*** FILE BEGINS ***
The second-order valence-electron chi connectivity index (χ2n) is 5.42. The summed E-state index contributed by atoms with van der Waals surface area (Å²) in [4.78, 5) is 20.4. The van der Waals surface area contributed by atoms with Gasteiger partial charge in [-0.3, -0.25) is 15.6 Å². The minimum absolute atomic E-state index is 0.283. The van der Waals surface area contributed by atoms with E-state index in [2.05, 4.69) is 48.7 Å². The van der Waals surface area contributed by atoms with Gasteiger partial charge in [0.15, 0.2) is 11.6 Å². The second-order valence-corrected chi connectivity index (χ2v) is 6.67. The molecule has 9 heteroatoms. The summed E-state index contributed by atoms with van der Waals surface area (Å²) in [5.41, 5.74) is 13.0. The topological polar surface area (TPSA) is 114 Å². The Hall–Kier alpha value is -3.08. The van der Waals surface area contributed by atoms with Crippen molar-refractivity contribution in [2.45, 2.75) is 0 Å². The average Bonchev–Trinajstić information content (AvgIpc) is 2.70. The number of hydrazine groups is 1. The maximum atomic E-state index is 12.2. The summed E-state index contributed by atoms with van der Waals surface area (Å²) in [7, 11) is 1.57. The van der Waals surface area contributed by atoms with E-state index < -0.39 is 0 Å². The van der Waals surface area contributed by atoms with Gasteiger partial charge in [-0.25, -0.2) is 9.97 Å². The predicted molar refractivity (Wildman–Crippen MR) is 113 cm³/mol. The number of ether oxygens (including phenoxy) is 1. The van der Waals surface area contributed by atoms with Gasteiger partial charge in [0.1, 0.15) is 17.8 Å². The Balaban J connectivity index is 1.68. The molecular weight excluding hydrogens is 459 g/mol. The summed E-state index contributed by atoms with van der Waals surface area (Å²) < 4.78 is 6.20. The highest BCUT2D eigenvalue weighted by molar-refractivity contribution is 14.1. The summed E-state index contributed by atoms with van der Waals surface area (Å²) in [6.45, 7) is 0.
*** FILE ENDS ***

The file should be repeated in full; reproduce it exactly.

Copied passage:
The second-order valence-electron chi connectivity index (χ2n) is 5.42. The summed E-state index contributed by atoms with van der Waals surface area (Å²) in [4.78, 5) is 20.4. The van der Waals surface area contributed by atoms with Gasteiger partial charge in [-0.3, -0.25) is 15.6 Å². The minimum absolute atomic E-state index is 0.283. The van der Waals surface area contributed by atoms with E-state index in [2.05, 4.69) is 48.7 Å². The van der Waals surface area contributed by atoms with Gasteiger partial charge in [0.15, 0.2) is 11.6 Å². The second-order valence-corrected chi connectivity index (χ2v) is 6.67. The molecule has 9 heteroatoms. The summed E-state index contributed by atoms with van der Waals surface area (Å²) in [5.41, 5.74) is 13.0. The topological polar surface area (TPSA) is 114 Å². The Hall–Kier alpha value is -3.08. The van der Waals surface area contributed by atoms with Crippen molar-refractivity contribution in [2.45, 2.75) is 0 Å². The average Bonchev–Trinajstić information content (AvgIpc) is 2.70. The number of hydrazine groups is 1. The maximum atomic E-state index is 12.2. The summed E-state index contributed by atoms with van der Waals surface area (Å²) in [7, 11) is 1.57. The van der Waals surface area contributed by atoms with E-state index < -0.39 is 0 Å². The van der Waals surface area contributed by atoms with Gasteiger partial charge in [-0.25, -0.2) is 9.97 Å². The predicted molar refractivity (Wildman–Crippen MR) is 113 cm³/mol. The number of ether oxygens (including phenoxy) is 1. The van der Waals surface area contributed by atoms with Gasteiger partial charge in [0.1, 0.15) is 17.8 Å². The Balaban J connectivity index is 1.68. The molecular weight excluding hydrogens is 459 g/mol. The summed E-state index contributed by atoms with van der Waals surface area (Å²) < 4.78 is 6.20. The highest BCUT2D eigenvalue weighted by molar-refractivity contribution is 14.1. The summed E-state index contributed by atoms with van der Waals surface area (Å²) in [6.45, 7) is 0.